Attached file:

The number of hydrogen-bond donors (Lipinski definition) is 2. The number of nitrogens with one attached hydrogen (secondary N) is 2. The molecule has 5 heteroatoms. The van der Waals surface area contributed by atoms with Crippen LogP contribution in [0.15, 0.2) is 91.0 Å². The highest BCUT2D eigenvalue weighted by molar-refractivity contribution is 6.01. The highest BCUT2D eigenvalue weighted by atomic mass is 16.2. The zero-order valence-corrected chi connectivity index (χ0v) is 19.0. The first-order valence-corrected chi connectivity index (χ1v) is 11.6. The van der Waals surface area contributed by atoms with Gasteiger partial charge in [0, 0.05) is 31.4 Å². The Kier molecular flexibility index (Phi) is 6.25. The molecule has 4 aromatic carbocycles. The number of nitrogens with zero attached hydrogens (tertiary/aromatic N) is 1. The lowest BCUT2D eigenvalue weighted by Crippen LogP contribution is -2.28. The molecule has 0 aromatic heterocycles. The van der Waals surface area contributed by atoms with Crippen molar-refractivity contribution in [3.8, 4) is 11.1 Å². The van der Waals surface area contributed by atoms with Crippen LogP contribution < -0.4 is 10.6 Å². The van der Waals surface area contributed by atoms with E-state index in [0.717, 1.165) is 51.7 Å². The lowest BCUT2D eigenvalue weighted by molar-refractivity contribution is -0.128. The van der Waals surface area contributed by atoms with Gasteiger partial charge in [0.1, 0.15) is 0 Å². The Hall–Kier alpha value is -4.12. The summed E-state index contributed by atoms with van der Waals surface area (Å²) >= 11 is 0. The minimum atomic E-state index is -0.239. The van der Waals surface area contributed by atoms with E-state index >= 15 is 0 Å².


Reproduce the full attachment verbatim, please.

The number of hydrogen-bond donors (Lipinski definition) is 2. The number of nitrogens with one attached hydrogen (secondary N) is 2. The molecule has 5 heteroatoms. The van der Waals surface area contributed by atoms with Crippen LogP contribution in [0.15, 0.2) is 91.0 Å². The highest BCUT2D eigenvalue weighted by molar-refractivity contribution is 6.01. The highest BCUT2D eigenvalue weighted by atomic mass is 16.2. The zero-order valence-corrected chi connectivity index (χ0v) is 19.0. The first-order valence-corrected chi connectivity index (χ1v) is 11.6. The van der Waals surface area contributed by atoms with Gasteiger partial charge in [0, 0.05) is 31.4 Å². The Kier molecular flexibility index (Phi) is 6.25. The molecule has 4 aromatic carbocycles. The number of nitrogens with zero attached hydrogens (tertiary/aromatic N) is 1. The lowest BCUT2D eigenvalue weighted by Crippen LogP contribution is -2.28. The molecule has 0 aromatic heterocycles. The van der Waals surface area contributed by atoms with Crippen molar-refractivity contribution in [3.8, 4) is 11.1 Å². The van der Waals surface area contributed by atoms with Crippen LogP contribution < -0.4 is 10.6 Å². The van der Waals surface area contributed by atoms with E-state index in [0.717, 1.165) is 51.7 Å². The lowest BCUT2D eigenvalue weighted by molar-refractivity contribution is -0.128. The van der Waals surface area contributed by atoms with Gasteiger partial charge in [0.1, 0.15) is 0 Å². The Hall–Kier alpha value is -4.12. The summed E-state index contributed by atoms with van der Waals surface area (Å²) >= 11 is 0. The minimum atomic E-state index is -0.239. The van der Waals surface area contributed by atoms with E-state index >= 15 is 0 Å².